The law also says that in extraordinary circumstances the reporting can be limited to just a few individuals in Congress, such as the Chairmen of the Intelligence committees, the Speaker of the House, and so forth.  There is no provision in this law for the President to just keep Congress completely in the dark about any covert action.

Here are a couple of things to consider: 1. What is the role of the Vice President regarding the CIA, according to the Constitution of the United States? That’s pretty simple – he has no role. The Vice-President, under the Constitution has virtually no authority to do anything.  He is the President-in-waiting in case something happens to the real President.  That doesn’t mean he can’t do things on behalf of the President – like carry messages and so forth. But the important thing is that when doing so, he is speaking on behalf of the President.  The Vice-President is not empowered to do anything – except be President of the Senate and vote when there is a tie.  He has no other legal authority.  So, did Dick Cheney authorize or order the CIA not to talk to Congress? He couldn’t authorize such a thing.  If he ordered it, he was ordering it on behalf of President Bush – he was just the messenger.

2. Does the President have the authority to tell the CIA not to divulge covert activities to Congress?  No, he doesn’t. The law is clear. If he thinks the situation warrants it, he can limit the number of people who are informed; however, he has to tell some stipulated members of Congress, otherwise he is in violation of the law.

3. What was the CIA doing that was such a dark secret that only the Dark Lord could know about it? Did they have a super secret plan to assassinate the leaders of Al Qaeda? Was that the darkest of dark secrets that no one could ever know about – especially Congress?  I don’t think so. Wasn’t it fairly obvious when we started carpet bombing Afghanistan with B-52 bombers after 9/11 that we wanted to kill someone? After all these years of taking potshots at suspected Al Qaeda types with Predator drones wouldn’t the Al Qaeda guys have figured out that we were out to kill them?  If we had made a public announcement that besides the U.S. Army, Navy, Marines, and Air Force who were gunning for Al Qaeda that we were also unleashing a couple of guys from the CIA, would that have made any difference to Al Qaeda?  Would they have then suddenly figured out that we were trying to kill them by any means possible?  I don’t buy it.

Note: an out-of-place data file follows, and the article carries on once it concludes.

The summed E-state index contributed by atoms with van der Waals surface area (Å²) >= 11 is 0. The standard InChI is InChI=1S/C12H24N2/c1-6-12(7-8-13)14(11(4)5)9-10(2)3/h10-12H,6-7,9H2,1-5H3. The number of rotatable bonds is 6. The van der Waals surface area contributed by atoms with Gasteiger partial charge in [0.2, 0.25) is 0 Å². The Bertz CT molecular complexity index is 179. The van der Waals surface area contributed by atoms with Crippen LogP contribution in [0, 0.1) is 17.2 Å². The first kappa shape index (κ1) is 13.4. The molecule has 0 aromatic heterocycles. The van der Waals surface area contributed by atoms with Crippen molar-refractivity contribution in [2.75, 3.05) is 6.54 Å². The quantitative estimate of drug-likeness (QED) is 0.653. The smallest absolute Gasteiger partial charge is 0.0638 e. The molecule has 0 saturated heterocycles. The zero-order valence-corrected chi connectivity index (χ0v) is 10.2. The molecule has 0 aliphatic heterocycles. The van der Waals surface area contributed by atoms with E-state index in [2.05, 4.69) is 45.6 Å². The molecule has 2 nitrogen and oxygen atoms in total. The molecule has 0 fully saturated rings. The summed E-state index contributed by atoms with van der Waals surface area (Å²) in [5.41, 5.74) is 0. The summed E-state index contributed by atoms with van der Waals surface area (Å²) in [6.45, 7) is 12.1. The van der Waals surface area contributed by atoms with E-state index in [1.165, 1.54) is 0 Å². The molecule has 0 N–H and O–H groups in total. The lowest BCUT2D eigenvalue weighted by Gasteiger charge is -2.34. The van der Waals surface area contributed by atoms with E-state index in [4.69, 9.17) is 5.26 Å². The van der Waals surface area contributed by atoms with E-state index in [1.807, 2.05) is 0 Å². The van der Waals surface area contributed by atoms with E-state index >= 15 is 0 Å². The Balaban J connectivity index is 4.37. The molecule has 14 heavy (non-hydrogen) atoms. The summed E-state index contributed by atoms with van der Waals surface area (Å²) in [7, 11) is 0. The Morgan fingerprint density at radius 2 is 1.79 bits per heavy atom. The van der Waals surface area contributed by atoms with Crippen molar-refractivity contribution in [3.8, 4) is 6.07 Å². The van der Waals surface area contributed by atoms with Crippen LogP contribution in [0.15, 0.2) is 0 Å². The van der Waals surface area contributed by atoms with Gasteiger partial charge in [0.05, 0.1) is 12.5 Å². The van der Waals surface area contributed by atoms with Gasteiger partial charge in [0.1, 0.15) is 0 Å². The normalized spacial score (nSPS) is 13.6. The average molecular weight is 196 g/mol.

It does seem that the Dark Lord ordered the CIA not to talk to Congress about something they were doing.  It also seems to me that he had no right to do so, and that he violated the law – once again (I’m referring to the torture thing here, of course).  Of course, a lot of this would never have happened if Congress had any backbone and stood up to Bush and Cheney long ago, instead of just looking the other way. Perhaps now it is finally time for Congress to stand up and do its job.  It’s time for a real and thorough Congressional investigation into what the Dark Lord was doing all those years.  If our elected representatives can’t get up the gumption to do that then we would be forced to admit a terrible truth – we have a pretty sorry excuse for a government.

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Dick Cheney is at it again.  Like an undead vampire he has returned, being interviewed on CNN and once again espousing the virtues of torturing prisoners.  It is in a way surreal.  How can it be that a former U.S. Vice President can advocate a policy that completely disregards human rights?  Under Cheney’s direction the U.S. engaged in a systematic program of capture and torture of people who had suspected Al Qaeda connections.  He claims that through techniques, such as waterboarding (were there also other methods, even more diabolical that we don’t know about?) the U.S. obtained key information that allowed us to preempt terrorist attacks. Unfortunately, all the details of the information and the preemptive strikes are so secret the American people can’t be trusted to know the details of these episodes – even though they are episodes that happened in the past.  Cheney is convinced that it was only through these extraordinary measures that America has been kept safe.  So how come Cheney never used his wonderful torture techniques to find out where Osama bin Laden was hanging out?

It might be instructive to take a brief look at the career of another person who seems to have shared Cheney’s admiration for the use of torture. This person is known today as Vlad the Impaler. Vlad became ruler of a part of Romania, called Wallachia, upon the death of his father. He was confronted by a host of enemies and within a short span of time he had lost and regained his crown three times.  During his main reign, from 1456 to 1462, Vlad attained his reputation for torturing his prisoners. Torture was used for various purposes, but one of the primary purposes was to instill fear in his enemies. Vlad would impale his prisoners on posts and set them outside Wallachia as a warning to attacking armies.  When Sultan Mehmed II attacked Wallachia in 1462 he was faced with the sight of 20,000 impaled Turkish prisoners between him and Vlad’s town.  Mehmed was undeterred and simply drove his army forward and quickly conquered Wallachia.  It seems that Vlad’s practice of extreme torture was ineffective as a deterrent.  It is also likely that any information he obtained by torture was equally useless because it is well known that people under torture will say anything just to make the torture stop.  Confessions given under torture are never admissible as evidence in a court of law.  Today, not many people are familiar with the career of Vlad the Impaler. Most people have never heard his name.  However, almost everyone in the world knows him today by his other name: Vlad Dracula or simply Dracula.  Even for Dracula, torture just never worked as well as he hoped it would.